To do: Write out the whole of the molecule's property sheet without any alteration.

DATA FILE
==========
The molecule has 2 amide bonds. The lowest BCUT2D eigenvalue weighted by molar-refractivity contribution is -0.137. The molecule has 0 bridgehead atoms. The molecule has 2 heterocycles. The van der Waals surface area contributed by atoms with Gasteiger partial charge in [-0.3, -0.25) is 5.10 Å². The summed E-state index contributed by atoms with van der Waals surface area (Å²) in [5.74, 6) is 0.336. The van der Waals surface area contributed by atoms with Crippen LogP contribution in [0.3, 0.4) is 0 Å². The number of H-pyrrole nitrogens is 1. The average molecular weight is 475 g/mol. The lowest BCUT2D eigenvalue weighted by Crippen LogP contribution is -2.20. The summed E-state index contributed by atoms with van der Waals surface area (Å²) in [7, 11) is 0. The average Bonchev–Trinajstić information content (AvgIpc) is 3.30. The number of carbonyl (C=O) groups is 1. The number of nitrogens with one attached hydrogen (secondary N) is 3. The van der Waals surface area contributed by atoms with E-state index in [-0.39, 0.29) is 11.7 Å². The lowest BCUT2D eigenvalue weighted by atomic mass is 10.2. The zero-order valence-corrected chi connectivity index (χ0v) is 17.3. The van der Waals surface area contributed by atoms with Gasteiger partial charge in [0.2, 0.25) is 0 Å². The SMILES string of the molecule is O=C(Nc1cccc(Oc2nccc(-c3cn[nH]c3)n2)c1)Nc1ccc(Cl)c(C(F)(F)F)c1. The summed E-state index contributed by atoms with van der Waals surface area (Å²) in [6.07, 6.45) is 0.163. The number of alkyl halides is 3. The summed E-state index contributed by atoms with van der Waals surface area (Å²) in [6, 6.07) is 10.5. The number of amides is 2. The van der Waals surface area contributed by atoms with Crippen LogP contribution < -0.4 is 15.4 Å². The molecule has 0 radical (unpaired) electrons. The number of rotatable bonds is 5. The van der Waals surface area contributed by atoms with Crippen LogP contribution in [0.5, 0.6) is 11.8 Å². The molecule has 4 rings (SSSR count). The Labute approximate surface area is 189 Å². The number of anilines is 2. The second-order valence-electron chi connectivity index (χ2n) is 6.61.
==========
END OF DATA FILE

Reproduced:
The molecule has 2 amide bonds. The lowest BCUT2D eigenvalue weighted by molar-refractivity contribution is -0.137. The molecule has 0 bridgehead atoms. The molecule has 2 heterocycles. The van der Waals surface area contributed by atoms with Gasteiger partial charge in [-0.3, -0.25) is 5.10 Å². The summed E-state index contributed by atoms with van der Waals surface area (Å²) in [5.74, 6) is 0.336. The van der Waals surface area contributed by atoms with Crippen LogP contribution in [0.3, 0.4) is 0 Å². The number of H-pyrrole nitrogens is 1. The average molecular weight is 475 g/mol. The lowest BCUT2D eigenvalue weighted by Crippen LogP contribution is -2.20. The summed E-state index contributed by atoms with van der Waals surface area (Å²) in [7, 11) is 0. The average Bonchev–Trinajstić information content (AvgIpc) is 3.30. The number of carbonyl (C=O) groups is 1. The number of nitrogens with one attached hydrogen (secondary N) is 3. The van der Waals surface area contributed by atoms with E-state index in [-0.39, 0.29) is 11.7 Å². The lowest BCUT2D eigenvalue weighted by atomic mass is 10.2. The zero-order valence-corrected chi connectivity index (χ0v) is 17.3. The van der Waals surface area contributed by atoms with Gasteiger partial charge in [0.2, 0.25) is 0 Å². The SMILES string of the molecule is O=C(Nc1cccc(Oc2nccc(-c3cn[nH]c3)n2)c1)Nc1ccc(Cl)c(C(F)(F)F)c1. The summed E-state index contributed by atoms with van der Waals surface area (Å²) in [6.07, 6.45) is 0.163. The number of alkyl halides is 3. The summed E-state index contributed by atoms with van der Waals surface area (Å²) in [6, 6.07) is 10.5. The number of amides is 2. The van der Waals surface area contributed by atoms with Crippen LogP contribution < -0.4 is 15.4 Å². The molecule has 0 radical (unpaired) electrons. The number of rotatable bonds is 5. The van der Waals surface area contributed by atoms with Crippen LogP contribution in [0.5, 0.6) is 11.8 Å². The molecule has 4 rings (SSSR count). The Labute approximate surface area is 189 Å². The number of anilines is 2. The second-order valence-electron chi connectivity index (χ2n) is 6.61.